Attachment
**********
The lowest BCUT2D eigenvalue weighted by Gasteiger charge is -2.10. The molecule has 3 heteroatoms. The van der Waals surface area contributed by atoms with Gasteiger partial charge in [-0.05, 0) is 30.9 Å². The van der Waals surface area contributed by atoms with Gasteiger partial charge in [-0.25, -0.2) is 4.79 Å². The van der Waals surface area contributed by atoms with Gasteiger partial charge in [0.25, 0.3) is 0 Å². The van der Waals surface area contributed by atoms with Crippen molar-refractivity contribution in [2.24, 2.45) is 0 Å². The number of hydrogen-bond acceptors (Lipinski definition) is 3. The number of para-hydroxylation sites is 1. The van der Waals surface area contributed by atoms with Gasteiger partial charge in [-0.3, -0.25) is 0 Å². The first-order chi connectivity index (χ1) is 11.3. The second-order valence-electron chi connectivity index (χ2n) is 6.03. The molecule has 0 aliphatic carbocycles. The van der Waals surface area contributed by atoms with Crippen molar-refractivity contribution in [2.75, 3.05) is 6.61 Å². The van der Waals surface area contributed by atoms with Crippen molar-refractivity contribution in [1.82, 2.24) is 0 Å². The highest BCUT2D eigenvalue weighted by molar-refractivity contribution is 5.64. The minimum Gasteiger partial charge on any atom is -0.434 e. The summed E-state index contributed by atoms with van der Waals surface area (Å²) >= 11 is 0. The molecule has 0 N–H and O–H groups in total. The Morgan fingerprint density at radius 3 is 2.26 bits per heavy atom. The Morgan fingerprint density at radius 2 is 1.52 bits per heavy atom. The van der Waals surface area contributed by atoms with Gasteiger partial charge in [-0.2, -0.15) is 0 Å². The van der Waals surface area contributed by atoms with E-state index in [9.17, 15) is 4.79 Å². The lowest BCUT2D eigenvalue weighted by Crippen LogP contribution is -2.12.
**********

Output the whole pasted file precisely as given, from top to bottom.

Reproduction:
The lowest BCUT2D eigenvalue weighted by Gasteiger charge is -2.10. The molecule has 3 heteroatoms. The van der Waals surface area contributed by atoms with Gasteiger partial charge in [-0.05, 0) is 30.9 Å². The van der Waals surface area contributed by atoms with Gasteiger partial charge in [-0.25, -0.2) is 4.79 Å². The van der Waals surface area contributed by atoms with Gasteiger partial charge in [0.25, 0.3) is 0 Å². The van der Waals surface area contributed by atoms with Crippen molar-refractivity contribution in [2.24, 2.45) is 0 Å². The number of hydrogen-bond acceptors (Lipinski definition) is 3. The number of para-hydroxylation sites is 1. The van der Waals surface area contributed by atoms with Gasteiger partial charge in [-0.3, -0.25) is 0 Å². The first-order chi connectivity index (χ1) is 11.3. The second-order valence-electron chi connectivity index (χ2n) is 6.03. The molecule has 0 aliphatic carbocycles. The van der Waals surface area contributed by atoms with Crippen molar-refractivity contribution in [2.75, 3.05) is 6.61 Å². The van der Waals surface area contributed by atoms with Crippen molar-refractivity contribution in [1.82, 2.24) is 0 Å². The highest BCUT2D eigenvalue weighted by molar-refractivity contribution is 5.64. The minimum Gasteiger partial charge on any atom is -0.434 e. The summed E-state index contributed by atoms with van der Waals surface area (Å²) >= 11 is 0. The molecule has 0 N–H and O–H groups in total. The Morgan fingerprint density at radius 3 is 2.26 bits per heavy atom. The Morgan fingerprint density at radius 2 is 1.52 bits per heavy atom. The van der Waals surface area contributed by atoms with Gasteiger partial charge in [-0.2, -0.15) is 0 Å². The van der Waals surface area contributed by atoms with E-state index in [9.17, 15) is 4.79 Å². The lowest BCUT2D eigenvalue weighted by Crippen LogP contribution is -2.12.